In 1913, her friend Mrs Dryhurst brought Grace to the opening of the new bilingual school Scoil Éanna in Ranelagh, Dublin. It was here that she met Joseph Plunkett for the first time. He was a friend of her brother-in-law, another of the future leaders of the 1916 Easter Rising, Thomas MacDonagh, who was married to Grace's sister Muriel.
Plunkett proposed to her in 1915; Grace accepted and took formal instruction in Catholic doctrine. She was received into the Catholic Church in April 1916. The couple planned to marry on Easter Sunday that year, in a double wedding with his sister and her fiancé. Her parents were not in favour of her marrying Plunkett, due to the precarious state of his health – he was extremely ill at this time.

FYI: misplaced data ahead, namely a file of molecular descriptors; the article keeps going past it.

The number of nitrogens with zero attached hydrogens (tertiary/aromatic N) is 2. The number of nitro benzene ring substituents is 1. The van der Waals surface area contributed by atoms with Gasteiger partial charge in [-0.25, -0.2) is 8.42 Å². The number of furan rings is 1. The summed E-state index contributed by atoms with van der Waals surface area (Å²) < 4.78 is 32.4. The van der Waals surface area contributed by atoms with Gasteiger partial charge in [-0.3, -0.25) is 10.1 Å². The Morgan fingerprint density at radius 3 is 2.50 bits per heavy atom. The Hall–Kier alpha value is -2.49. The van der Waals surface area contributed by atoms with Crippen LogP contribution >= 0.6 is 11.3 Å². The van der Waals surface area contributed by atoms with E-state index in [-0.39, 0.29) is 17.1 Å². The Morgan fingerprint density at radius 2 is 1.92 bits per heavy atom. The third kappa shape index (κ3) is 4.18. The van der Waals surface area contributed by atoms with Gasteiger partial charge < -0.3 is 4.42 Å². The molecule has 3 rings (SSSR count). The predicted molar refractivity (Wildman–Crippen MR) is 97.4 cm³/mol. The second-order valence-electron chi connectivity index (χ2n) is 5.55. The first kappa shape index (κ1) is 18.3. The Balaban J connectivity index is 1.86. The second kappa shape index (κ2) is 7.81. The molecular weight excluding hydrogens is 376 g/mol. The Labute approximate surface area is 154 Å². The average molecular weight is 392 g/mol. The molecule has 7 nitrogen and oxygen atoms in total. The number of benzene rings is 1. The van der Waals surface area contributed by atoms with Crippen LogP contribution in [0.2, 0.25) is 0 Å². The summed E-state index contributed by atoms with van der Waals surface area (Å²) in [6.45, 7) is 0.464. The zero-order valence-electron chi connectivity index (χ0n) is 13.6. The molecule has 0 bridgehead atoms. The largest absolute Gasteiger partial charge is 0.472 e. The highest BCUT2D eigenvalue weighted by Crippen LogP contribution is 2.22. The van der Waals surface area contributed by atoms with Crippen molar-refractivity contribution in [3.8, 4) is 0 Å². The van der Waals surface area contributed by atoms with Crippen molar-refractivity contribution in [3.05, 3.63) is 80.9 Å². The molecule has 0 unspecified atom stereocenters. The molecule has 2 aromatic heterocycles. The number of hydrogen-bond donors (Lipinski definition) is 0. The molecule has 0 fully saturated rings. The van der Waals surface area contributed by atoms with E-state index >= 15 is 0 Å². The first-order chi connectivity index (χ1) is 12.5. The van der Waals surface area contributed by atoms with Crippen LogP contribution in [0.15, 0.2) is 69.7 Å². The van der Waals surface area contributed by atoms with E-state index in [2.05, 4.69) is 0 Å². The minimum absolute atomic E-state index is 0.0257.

After the Rising, her brother-in-law Thomas MacDonagh was shot with PH Pearse and Thomas Clarke by firing squad on May 3rd. That day, Grace heard that Joseph was to be shot at dawn. She bought a ring in a jeweller's shop in Dublin city centre and, with the help of a priest, persuaded the military authorities to allow them to marry. She and Joseph were married on the night of May 3rd in the chapel of Kilmainham Gaol.
As there was no electricity the wedding service was conducted by candlelight. There were no family nor friends in attendance with the exception of British soldiers. It was also recorded that outside “twenty other soldiers lined the corridor with bayonets fixed.” After the ceremony, they were allowed ten minutes together before Plunkett was taken back to his cell. A few hours later, Grace was allowed in to see him for the last time before he was executed.